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Radiation scattered throughout the room during fluoroscopy-guided interventional (FGI) procedures was quantified at different locations using nanoDot optically stimulated luminescence dosemeters. All the tube angulation imaging shows that the radiation spectrum resembled a single peak distribution. The left anterior oblique 90 degrees shows the highest single peak distribution (28.65 mSv/h). The single peak distribution for standard anteroposterior, left anterior oblique 45 degrees and right ant...
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: The present work reports data of the radiation exposure to the patient in various diagnostic and therapeutic interventional radiological (IR) procedures. The study includes 260 diagnostic and 195 therapeutic exposure data in 455 IR procedures. All the IR procedures were performed on a biplane angiographic machine in a tertiary care hospital. The radiation exposure was estimated from dose-area product (DAP), fluoroscopy time (FT), number of fluoroscopic runs, number of images and cumulative dos...
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Digital subtraction angiography (DSA) is a type of fluoroscopy technique used in interventional radiology to clearly visualize blood vessels in a bony or dense soft tissue environment. The use of DSA procedures has been increased quite significantly in the Radiology departments in various cities in Indonesia. Various reports showed that both patients and medical staff received a noticeable radiation dose during the course of this procedure. A study had been carried out to measure these doses amo...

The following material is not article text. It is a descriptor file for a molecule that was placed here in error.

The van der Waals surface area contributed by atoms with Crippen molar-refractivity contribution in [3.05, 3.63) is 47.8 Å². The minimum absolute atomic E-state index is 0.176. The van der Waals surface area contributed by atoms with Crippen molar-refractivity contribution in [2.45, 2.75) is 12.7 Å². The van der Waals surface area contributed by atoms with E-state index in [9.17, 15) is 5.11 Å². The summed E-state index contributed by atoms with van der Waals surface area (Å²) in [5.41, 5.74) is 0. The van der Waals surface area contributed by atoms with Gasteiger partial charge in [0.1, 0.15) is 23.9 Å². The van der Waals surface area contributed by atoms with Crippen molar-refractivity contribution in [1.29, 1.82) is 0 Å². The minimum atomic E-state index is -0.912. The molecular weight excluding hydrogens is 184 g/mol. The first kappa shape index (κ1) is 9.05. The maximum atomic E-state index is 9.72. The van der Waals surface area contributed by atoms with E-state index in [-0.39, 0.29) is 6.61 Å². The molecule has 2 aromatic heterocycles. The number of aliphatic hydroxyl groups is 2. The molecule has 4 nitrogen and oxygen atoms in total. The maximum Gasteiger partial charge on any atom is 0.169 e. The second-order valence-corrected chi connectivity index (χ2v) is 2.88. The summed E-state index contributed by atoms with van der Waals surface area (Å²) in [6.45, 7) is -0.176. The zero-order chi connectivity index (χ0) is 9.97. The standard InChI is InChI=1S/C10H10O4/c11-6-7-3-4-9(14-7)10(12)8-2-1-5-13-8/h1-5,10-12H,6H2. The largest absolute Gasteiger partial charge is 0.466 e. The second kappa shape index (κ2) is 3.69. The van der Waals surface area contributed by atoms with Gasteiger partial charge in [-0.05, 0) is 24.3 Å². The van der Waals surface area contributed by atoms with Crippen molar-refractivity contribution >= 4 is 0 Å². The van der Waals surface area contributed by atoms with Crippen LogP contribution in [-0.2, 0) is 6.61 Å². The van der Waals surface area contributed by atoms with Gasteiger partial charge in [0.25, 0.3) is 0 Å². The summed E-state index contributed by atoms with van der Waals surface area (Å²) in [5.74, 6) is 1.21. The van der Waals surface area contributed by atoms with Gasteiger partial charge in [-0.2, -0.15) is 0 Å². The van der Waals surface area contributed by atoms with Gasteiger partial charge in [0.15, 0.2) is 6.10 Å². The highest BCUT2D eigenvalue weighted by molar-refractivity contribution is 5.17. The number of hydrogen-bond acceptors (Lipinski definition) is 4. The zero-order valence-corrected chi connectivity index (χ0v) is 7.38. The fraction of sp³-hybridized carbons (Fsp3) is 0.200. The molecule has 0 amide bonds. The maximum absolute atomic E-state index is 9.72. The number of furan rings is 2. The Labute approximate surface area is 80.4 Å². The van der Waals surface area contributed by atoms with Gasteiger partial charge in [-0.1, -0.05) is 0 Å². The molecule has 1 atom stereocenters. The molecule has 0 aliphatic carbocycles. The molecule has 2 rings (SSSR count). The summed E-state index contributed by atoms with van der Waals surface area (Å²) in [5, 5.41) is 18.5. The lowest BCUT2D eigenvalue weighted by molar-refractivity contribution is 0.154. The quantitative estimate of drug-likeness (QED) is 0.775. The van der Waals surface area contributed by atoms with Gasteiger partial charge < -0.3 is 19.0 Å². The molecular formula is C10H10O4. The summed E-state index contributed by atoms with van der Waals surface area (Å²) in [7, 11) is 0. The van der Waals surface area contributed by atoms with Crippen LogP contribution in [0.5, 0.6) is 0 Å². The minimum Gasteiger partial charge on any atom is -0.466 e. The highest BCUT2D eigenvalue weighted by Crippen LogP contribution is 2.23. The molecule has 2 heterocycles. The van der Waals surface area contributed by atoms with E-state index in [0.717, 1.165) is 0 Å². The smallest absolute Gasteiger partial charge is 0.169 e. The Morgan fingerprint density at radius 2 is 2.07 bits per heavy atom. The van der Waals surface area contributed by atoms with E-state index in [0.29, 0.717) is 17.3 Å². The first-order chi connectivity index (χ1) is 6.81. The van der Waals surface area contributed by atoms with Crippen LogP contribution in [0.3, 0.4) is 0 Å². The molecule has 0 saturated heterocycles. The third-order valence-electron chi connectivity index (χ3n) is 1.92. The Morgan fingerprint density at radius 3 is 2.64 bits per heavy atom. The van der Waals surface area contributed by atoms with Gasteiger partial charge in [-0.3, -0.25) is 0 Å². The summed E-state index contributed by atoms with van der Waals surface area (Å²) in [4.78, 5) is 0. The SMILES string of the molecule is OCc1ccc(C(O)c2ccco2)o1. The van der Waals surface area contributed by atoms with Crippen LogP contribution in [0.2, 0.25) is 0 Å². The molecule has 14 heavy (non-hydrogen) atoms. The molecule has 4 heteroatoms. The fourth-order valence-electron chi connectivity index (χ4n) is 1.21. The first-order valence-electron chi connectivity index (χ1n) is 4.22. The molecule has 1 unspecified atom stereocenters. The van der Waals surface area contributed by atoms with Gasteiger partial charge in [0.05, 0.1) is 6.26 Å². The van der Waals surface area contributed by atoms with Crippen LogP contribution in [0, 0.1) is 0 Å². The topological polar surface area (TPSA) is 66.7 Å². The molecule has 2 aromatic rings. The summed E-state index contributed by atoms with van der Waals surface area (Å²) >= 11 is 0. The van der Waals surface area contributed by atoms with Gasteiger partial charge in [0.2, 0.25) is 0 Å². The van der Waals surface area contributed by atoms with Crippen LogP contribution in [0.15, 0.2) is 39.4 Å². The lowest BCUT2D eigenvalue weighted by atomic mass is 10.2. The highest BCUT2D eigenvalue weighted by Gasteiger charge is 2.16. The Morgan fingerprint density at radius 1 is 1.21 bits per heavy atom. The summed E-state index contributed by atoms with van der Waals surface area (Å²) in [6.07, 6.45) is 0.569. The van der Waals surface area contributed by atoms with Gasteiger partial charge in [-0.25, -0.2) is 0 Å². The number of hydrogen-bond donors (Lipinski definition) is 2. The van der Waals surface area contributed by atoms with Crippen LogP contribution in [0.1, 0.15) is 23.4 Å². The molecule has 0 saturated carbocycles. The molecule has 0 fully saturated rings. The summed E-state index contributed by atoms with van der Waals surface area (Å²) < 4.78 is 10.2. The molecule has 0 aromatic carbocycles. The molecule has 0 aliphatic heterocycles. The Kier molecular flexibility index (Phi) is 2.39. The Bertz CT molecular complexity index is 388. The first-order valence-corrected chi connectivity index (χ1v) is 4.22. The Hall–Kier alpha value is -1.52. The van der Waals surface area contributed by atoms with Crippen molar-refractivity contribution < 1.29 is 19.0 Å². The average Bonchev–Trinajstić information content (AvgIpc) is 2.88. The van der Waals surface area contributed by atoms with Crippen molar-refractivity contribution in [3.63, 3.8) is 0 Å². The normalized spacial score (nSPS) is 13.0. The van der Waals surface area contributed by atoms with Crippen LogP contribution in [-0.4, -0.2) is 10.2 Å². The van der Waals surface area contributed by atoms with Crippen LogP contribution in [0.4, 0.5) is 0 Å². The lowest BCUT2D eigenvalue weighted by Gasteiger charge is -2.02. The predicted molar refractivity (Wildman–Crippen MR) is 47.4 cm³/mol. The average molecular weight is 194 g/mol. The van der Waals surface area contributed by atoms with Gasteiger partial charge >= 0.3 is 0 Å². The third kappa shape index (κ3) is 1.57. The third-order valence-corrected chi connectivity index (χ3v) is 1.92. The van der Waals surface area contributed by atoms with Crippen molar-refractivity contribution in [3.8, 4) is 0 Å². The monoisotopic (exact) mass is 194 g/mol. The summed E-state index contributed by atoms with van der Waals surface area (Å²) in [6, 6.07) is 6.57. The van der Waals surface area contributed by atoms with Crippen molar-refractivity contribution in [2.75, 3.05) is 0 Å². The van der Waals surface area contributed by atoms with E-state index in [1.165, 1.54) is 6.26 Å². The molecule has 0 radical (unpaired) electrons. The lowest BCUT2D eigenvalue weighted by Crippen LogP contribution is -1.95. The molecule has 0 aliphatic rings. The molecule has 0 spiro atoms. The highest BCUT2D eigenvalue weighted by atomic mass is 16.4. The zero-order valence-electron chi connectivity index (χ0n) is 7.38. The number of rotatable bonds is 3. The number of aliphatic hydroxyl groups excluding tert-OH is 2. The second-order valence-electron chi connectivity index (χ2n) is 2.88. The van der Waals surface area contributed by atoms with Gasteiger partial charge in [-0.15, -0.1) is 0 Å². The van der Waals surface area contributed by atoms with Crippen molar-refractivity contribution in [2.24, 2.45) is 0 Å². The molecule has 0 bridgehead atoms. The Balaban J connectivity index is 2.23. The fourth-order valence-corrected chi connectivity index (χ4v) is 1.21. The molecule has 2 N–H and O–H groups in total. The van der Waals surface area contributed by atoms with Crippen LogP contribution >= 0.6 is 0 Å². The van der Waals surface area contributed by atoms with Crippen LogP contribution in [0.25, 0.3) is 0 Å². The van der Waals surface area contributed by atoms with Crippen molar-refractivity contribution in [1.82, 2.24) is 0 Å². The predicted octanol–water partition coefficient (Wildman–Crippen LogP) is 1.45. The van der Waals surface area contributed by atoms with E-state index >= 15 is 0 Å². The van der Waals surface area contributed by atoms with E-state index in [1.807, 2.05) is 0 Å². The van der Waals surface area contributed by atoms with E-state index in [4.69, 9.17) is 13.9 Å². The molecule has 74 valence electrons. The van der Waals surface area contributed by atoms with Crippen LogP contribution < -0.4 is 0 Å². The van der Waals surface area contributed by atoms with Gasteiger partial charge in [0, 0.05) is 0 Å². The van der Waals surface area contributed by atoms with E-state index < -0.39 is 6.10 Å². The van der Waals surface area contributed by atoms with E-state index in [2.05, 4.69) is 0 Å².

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Currently, there exists no standardised method for monitoring radiation doses to the eye lens. This investigation aimed to determine the optimum method for monitoring the eye doses for interventional radiologists. Three interventional radiologists were issued with a series of dosimeters to wear during their routine work. These dosimeters were worn at defined positions on the body and the absorbed dose to each position was measured. It was confirmed that the dose received to the thyroid collar fo...
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This work suggests a classification of interventional radiology and cardiology procedures based on statistical analysis of operators’ finger doses measured in routine clinical conditions. In total, 346 finger doses were measured and the observed mean finger dose per class of procedure ranged from 0.03 mSv to 1.56 mSv for Cerebral, and Bone and Joint procedures, respectively. The statistical analysis showed that the finger dose in Cerebral procedures is significantly lower than in Cardiac procedu...
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Coronary angiography (CA), percutaneous coronary intervention (PCI), catheter-based structural heart intervention, electrophysiological studies, and arrhythmia ablation are procedures that help cardiologists ensure better clinical diagnosis and treatment (Dawkins et al. 2005). During these procedures, catheters, guide wires, and other devices are visualized and guided by using real-time fluoroscopy. Therefore, operators are inevitably exposed to radiation (Kim and Miller 2009). Compared to other...